Whatever the reason, how many of these did we ever see back in the day? Even in a year in which Pontiac was the number three selling brand (with well over a half-million cars out the door), the Star Chief was never very common on the ground. There was nothing worse than getting stuck with an “S” while playing car bingo on the interstate. Studebaker and Star Chief, that was about it, and they seemed to be around in roughly equal (puny) numbers in the mid 1960s.
Actually, the Star Chief was quite a value, if a four door Poncho was your thing. In this step above the basic Catalina, you got the same dimensions as the big Bonneville: a three inch longer wheelbase (123 inches) and an additional four inches out back. This must have been quite a value compared to the higher-level Dodges and Mercurys of the time. (OK, there was the Dodge 880, but let’s be honest – it wasn’t so much a step up as an escape hatch.) You also got the Bonneville’s candy cane taillights instead of the Catalina’s parentheses.
The Star Chief also avoided the Catalina’s troublesome Roto HydraMatic transmission. Instead, it shared the Bonneville’s (and the Cadillac’s) old fashioned but superior Super HydraMatic (a/k/a Jetaway). But there was a price to pay for all this value that hits me only now: this car looks really awkward.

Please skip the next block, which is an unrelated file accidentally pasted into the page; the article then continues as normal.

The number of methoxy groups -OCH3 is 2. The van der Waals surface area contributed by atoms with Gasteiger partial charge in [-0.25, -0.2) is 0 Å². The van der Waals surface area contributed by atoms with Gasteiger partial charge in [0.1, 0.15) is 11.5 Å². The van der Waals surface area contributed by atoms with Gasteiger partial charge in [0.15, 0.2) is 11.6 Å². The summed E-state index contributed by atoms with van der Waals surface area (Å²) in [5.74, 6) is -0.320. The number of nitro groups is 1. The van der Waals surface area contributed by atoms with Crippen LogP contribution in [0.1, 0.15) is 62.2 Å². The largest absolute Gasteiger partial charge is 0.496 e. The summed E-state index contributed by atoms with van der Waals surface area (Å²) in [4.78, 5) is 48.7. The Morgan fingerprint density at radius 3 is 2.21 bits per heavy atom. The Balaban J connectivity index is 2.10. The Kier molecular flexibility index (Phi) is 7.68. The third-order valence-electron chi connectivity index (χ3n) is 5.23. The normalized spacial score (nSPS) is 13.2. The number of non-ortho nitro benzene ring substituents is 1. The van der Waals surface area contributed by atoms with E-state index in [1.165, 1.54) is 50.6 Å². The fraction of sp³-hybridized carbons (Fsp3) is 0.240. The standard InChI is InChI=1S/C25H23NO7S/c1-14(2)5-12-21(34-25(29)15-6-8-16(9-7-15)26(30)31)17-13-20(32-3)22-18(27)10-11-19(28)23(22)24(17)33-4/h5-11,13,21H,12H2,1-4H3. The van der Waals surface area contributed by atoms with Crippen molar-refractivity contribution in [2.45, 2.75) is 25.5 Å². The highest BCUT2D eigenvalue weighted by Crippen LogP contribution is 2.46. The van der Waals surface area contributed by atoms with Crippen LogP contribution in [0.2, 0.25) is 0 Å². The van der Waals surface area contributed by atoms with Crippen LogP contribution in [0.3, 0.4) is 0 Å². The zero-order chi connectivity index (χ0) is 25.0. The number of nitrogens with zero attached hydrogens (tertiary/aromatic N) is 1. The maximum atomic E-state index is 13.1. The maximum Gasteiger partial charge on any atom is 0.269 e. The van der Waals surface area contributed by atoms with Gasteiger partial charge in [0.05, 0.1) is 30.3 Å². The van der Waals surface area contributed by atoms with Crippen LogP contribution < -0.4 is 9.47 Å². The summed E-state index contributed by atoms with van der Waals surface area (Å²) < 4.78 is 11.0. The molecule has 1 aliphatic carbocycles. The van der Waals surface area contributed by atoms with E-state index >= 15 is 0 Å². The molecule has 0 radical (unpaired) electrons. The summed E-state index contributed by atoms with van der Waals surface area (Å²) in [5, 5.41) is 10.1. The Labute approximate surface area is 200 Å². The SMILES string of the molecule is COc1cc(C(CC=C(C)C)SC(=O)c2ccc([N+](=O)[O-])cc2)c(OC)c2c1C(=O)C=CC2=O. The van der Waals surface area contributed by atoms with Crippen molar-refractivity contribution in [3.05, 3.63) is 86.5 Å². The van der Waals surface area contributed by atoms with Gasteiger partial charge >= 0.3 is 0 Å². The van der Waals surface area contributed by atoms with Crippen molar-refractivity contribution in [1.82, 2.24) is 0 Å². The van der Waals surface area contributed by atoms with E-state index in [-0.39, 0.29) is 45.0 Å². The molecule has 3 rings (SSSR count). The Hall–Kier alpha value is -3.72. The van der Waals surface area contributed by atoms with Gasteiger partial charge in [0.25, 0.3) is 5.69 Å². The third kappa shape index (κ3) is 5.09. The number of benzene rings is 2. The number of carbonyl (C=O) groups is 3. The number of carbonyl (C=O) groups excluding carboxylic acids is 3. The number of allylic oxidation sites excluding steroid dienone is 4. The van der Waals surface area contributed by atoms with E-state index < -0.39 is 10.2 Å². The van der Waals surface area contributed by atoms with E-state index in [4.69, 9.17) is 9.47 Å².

Have you ever heard the term “shelf butt”? Well, the Star Chief has a bad case of it. Maybe it is the long wheelbase and the even longer tail end. The ’62 Catalina (shown above) is one of the most attractive cars of 1960s.
The identically-sized Bonneville looks better than this car, too. Maybe it is this car’s four door hardtop body. The Bonnie’s two door hardtop and convertible are strikingly good looking cars. And perhaps the B’ville’s more prominent side trim on the four doors plays some visual tricks on us.
Maybe it was just that wonderful Fitzpatrick and Kaufman artwork. All of their Pontiac advertising for 1962 seemed to feature the Catalina, Bonneville and Grand Prix. Those guys could make anyhing look good. Not just good, but desirable. Alluring. Almost sensual. But the Star Chief was never shown in the ads, only in the brochure (where showing the car was mandatory). And even then, never from the rear. Although the brochure does not appear to feature F&K work, the Star Chief looks good in the artists renderings. Is it me, or are the proportions fudged just a bit in this drawing of the sedan?
I’m actually kind of disappointed here. The ’62 Pontiac is one of my favorite GM cars of all time, yet here is the unfortunate truth: this particular one is just not that well proportioned. Is this car an example of a cherished memory from long ago that does not measure up so well with a fresh look? I’m thinking of Rowan & Martin’s Laugh-In. Or could it be the color? This hot red was never one of my favorites. And those cheap aftermarket wire wheelcovers do not do the car any favors.
Or has our yardstick changed? Does this car prove to us just how influential the XK-E and the Mustang really were, with their long hoods and short decks giving a subtle tweak to our sense of how cars are supposed to look?
Or maybe the car just has a big butt. No matter. The Star Chief may not be as attractive as either of its two gorgeous sisters, but it still has an awfully pretty face and a great personality. And it’s still a lot better looking than most of the other kids in the class of 1962.